Governments need to treat cybersecurity like “a core national and economic security concern and not a boutique technical issue,” global cyber expert Chris Painter said in a report released today.
This was one of several recommendations provided by Painter in a cyberwarfare policy paper, ‘Deterrence in cyberspace’, released by The Australian Strategic Policy Institute and Australian Computer Society (ACS).
“If cyberattacks really pose a significant threat, governments need to start thinking of them like they think of other incidents in the physical world,” said Painter.
“It is telling that [U.K.] Prime Minister Theresa May made public attribution of the Salisbury poisonings in a matter of days and followed up with the consequences shortly thereafter. Her decisive action also helped galvanise an international coalition in a very short time frame,” he said in the report.
“Obviously that was a serious matter that required a speedy response, but the speed was also possible because government leaders are more used to dealing with physical world incidents. They still don’t understand the impact or importance of cyber events, or have established processes to deal with them.”
Painter added that mainstreaming the cyber issue also expands and makes existing response options more effective. A prime reason for the US-China accord on intellectual property theft was the fact that it was considered a core economic and national security issue that was worth creating friction in the overall US-China relationship, he added.
Meanwhile, the report also recommended shortening the attribution cycle. Making progress on speeding technical attribution will take time but delays caused by equity reviews, interagency coordination, political willingness, and securing agreement among several countries to share in making attribution are all areas that can be streamlined, the report said.
“Often the best way to streamline these kinds of processes is to simply exercise them by doing more public attribution while building a stronger political commitment to call bad actors out.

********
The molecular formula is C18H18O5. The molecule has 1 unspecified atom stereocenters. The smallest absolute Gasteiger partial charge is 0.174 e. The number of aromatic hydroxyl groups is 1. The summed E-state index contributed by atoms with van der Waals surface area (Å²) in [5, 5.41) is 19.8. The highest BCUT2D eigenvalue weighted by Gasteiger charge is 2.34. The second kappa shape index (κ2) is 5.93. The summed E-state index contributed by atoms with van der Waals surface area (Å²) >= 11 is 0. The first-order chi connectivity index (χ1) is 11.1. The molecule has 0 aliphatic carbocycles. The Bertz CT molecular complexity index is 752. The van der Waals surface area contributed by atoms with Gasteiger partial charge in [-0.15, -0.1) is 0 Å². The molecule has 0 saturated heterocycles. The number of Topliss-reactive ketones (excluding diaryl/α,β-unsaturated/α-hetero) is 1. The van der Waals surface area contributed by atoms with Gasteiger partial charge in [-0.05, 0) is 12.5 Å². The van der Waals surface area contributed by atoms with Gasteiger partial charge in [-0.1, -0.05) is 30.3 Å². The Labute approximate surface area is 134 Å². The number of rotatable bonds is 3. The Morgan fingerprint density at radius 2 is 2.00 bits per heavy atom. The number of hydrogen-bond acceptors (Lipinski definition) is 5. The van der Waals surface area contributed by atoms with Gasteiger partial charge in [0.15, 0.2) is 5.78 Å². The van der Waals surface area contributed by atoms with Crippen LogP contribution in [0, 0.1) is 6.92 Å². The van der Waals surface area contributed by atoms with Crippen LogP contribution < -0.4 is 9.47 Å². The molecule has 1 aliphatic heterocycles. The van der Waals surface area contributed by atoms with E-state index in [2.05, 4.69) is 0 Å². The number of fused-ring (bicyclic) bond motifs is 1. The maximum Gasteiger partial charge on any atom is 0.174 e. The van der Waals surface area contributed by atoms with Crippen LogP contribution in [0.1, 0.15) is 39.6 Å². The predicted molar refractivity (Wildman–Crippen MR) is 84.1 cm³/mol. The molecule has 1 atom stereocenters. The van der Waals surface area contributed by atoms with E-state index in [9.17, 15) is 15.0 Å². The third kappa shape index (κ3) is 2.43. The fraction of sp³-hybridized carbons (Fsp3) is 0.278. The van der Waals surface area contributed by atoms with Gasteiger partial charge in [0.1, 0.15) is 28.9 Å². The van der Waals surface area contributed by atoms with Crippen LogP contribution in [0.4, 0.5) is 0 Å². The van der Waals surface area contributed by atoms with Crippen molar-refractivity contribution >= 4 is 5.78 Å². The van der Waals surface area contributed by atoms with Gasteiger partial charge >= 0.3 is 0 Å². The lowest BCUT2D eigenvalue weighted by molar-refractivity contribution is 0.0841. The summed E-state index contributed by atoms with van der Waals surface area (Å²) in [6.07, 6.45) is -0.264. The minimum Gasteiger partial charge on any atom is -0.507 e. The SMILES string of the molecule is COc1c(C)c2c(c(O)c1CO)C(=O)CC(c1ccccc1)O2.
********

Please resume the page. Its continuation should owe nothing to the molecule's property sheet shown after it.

“The WannaCry and NotPetya public attributions are a great foundation for exercising the process, identifying impediments and speeding the process in the future. Even when attribution is done privately, practice can help shorten interagency delays and equity reviews,” Painter said in the report.
He said attribution six months or one year after the fact with the vague promise of future consequences will often ring hollow particularly given the poor track record of imposing consequences in the past.
“When attribution can be made quickly, the promise of a future response is understandable, but delaying the announcement until it can be married with a response may be more effective,” Painter added.
Other recommendations included building flexible alliance of like-minded countries to impose costs on bad actors; improving diplomatic messaging, and determine potential adversary-specific deterrence strategies.
ACS president, Yohan Ramasundara, said that many of the major malware outbreaks of the past few years have been developed from tools stolen or copied from the products of state-sponsored hacking groups. This has had an impact far wider than national security, he said.
“The malware developed from these tools have affected businesses and individuals as well. If we deter the use of these tools, then the internet will become safer for all of us.”
Join the CIO Australia group on LinkedIn. The group is open to CIOs, IT Directors, COOs, CTOs and senior IT managers.